• Possessing any walking gait abnormalities

  • Regularly running or jogging on hard surfaces

  • Wearing poorly fitted or overly worn shoes

  • Wearing shoes that lack arch support

  • Being excessively overweight or obese

What are The Symptoms?

Heel spurs do not carry many symptoms by themselves. However, they are often related to other afflictions, most typically plantar fasciitis. The most common sign of this combo of conditions is a feeling of chronic pain along the bottom or back of the heel, especially during periods of walking, running, or jogging. If you are experiencing this recurring inflammation, it is a good idea to visit your local podiatrist's office and inquire about undergoing an x-ray or ultrasound examination of the foot.

What are the Treatment Options?

The solutions to heel spurs are generally centered around decreasing inflammation and avoiding re-injury. They include:

  • Applying ice on the inflammation

  • Performing stretch exercises

  • Wearing orthotic devices or shoe inserts to relieve pressure off of the spur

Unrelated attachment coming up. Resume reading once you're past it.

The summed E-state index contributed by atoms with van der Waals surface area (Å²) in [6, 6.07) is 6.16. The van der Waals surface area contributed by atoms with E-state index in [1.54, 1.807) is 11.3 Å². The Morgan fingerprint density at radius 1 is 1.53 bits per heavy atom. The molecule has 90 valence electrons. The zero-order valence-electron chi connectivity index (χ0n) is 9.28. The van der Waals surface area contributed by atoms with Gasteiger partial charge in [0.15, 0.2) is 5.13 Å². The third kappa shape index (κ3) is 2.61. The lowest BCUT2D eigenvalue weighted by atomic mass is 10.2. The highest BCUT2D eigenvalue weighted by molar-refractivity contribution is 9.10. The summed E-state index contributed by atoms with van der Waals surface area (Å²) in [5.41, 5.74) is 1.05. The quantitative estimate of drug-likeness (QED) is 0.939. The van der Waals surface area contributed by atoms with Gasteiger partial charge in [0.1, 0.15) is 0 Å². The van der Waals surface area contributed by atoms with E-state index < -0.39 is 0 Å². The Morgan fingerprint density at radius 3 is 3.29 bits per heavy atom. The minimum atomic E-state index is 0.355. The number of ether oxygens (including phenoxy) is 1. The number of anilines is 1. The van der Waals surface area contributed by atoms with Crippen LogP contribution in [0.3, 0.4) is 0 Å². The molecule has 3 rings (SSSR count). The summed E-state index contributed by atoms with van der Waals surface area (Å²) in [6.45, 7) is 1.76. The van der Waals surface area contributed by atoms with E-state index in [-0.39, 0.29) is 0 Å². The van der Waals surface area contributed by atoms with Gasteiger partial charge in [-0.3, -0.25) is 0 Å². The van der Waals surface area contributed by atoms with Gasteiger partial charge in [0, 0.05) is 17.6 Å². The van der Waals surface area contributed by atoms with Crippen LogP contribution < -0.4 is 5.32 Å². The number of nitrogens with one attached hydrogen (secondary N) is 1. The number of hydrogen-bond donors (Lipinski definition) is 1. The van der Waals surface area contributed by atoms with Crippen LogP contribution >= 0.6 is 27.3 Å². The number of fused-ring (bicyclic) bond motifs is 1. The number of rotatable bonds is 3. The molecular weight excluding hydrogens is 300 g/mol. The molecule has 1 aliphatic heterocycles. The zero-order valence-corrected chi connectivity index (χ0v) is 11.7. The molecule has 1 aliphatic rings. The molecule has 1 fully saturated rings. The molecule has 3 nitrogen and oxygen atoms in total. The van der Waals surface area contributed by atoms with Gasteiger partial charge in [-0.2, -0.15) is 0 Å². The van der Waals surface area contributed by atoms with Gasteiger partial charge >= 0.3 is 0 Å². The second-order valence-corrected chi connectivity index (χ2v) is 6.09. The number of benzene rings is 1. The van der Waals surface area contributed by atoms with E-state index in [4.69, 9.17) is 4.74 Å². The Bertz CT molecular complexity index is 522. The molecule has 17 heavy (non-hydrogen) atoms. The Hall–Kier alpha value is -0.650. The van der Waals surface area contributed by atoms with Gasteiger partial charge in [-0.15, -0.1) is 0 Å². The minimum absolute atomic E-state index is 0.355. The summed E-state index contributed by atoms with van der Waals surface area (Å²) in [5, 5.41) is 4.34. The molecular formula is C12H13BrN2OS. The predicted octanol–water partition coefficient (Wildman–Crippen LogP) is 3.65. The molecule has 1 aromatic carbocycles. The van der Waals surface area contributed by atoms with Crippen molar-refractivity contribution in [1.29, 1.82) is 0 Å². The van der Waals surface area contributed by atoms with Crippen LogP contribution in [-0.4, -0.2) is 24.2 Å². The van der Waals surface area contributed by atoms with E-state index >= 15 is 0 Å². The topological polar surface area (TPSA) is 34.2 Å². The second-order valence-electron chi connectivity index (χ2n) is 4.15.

• Taking anti-inflammatory medications such as ibuprofen to relieve pain

  • In extreme cases, surgery can be performed on chronically inflamed spurs

If you are dealing with symptoms of heel spurs or pain in your feet, turn to a podiatrist so that we can get you back on your feet. Don't ignore your pain.

By Colorado Foot and Ankle
September 14, 2018
Category: Foot Care
Tags: Custom Orthotics   Foot Pain  

Custom orthotics are removable shoe inserts that provide greater arch support and stability to the feet and ankles. There are different types of orthotics available depending on the issue and level of support that is needed. Basic orthotics are sold over the counter, but a custom pair designed specifically for your foot will provide optimal support and comfort.

When are Custom Orthotics Necessary?

Podiatrists typically recommend custom orthotics for people with flat feet, or very high arches. One of the most common signs that you may benefit from a pair of orthotics is heel pain (although you may also experience pain and swelling in other parts of the foot). You may also experience pain and swelling after normal and relatively low impact activities like standing or walking.

A good way to figure out if you are having pronation issues is to examine the soles of your shoes and sneakers. If the soles and insoles tend to become visibly more worn on one side, it may be a sign that your alignment is off and you are over or under pronating. A podiatrist may ask you to walk in your bare feet to observe your stride and gait (known as a gait analysis). If you experience persistent pain, swelling, or stiffness, especially after exercise or after long periods of rest, schedule an appointment with a podiatrist.

Types of Custom Orthotics